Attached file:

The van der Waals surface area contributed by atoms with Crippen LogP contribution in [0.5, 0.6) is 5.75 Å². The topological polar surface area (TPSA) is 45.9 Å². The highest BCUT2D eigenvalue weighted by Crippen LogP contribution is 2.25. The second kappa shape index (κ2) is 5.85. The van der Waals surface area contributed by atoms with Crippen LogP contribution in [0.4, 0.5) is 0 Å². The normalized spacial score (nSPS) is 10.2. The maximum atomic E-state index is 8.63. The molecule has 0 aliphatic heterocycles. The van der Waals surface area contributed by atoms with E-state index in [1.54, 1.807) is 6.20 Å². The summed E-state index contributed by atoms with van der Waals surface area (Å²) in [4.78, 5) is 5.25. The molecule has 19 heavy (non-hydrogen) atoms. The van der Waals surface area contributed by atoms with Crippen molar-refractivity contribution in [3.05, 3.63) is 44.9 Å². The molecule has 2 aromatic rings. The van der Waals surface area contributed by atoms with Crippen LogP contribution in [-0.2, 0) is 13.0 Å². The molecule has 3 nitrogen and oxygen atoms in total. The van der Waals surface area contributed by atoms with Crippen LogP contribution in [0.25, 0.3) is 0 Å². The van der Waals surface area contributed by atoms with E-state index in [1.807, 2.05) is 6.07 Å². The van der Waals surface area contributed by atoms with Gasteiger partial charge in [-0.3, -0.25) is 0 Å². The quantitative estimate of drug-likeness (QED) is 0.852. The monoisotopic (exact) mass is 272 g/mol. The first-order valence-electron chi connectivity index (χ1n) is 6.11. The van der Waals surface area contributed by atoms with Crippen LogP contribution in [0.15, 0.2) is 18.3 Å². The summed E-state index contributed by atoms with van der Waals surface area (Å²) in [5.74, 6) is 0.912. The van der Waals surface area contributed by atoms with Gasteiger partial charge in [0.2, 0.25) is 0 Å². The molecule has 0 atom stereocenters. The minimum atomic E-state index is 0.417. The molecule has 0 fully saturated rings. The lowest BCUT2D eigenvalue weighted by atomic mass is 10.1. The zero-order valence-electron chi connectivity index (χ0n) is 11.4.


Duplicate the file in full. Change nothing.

The van der Waals surface area contributed by atoms with Crippen LogP contribution in [0.5, 0.6) is 5.75 Å². The topological polar surface area (TPSA) is 45.9 Å². The highest BCUT2D eigenvalue weighted by Crippen LogP contribution is 2.25. The second kappa shape index (κ2) is 5.85. The van der Waals surface area contributed by atoms with Crippen LogP contribution in [0.4, 0.5) is 0 Å². The normalized spacial score (nSPS) is 10.2. The maximum atomic E-state index is 8.63. The molecule has 0 aliphatic heterocycles. The van der Waals surface area contributed by atoms with E-state index in [1.54, 1.807) is 6.20 Å². The summed E-state index contributed by atoms with van der Waals surface area (Å²) in [4.78, 5) is 5.25. The molecule has 19 heavy (non-hydrogen) atoms. The van der Waals surface area contributed by atoms with Crippen molar-refractivity contribution in [3.05, 3.63) is 44.9 Å². The molecule has 2 aromatic rings. The van der Waals surface area contributed by atoms with Crippen LogP contribution in [-0.2, 0) is 13.0 Å². The molecule has 3 nitrogen and oxygen atoms in total. The van der Waals surface area contributed by atoms with Crippen LogP contribution in [0.25, 0.3) is 0 Å². The van der Waals surface area contributed by atoms with E-state index in [1.807, 2.05) is 6.07 Å². The van der Waals surface area contributed by atoms with Gasteiger partial charge in [-0.3, -0.25) is 0 Å². The quantitative estimate of drug-likeness (QED) is 0.852. The monoisotopic (exact) mass is 272 g/mol. The first-order valence-electron chi connectivity index (χ1n) is 6.11. The van der Waals surface area contributed by atoms with Crippen LogP contribution in [0.15, 0.2) is 18.3 Å². The summed E-state index contributed by atoms with van der Waals surface area (Å²) in [5.74, 6) is 0.912. The van der Waals surface area contributed by atoms with Gasteiger partial charge in [0.2, 0.25) is 0 Å². The molecule has 0 atom stereocenters. The minimum atomic E-state index is 0.417. The molecule has 0 fully saturated rings. The lowest BCUT2D eigenvalue weighted by atomic mass is 10.1. The zero-order valence-electron chi connectivity index (χ0n) is 11.4.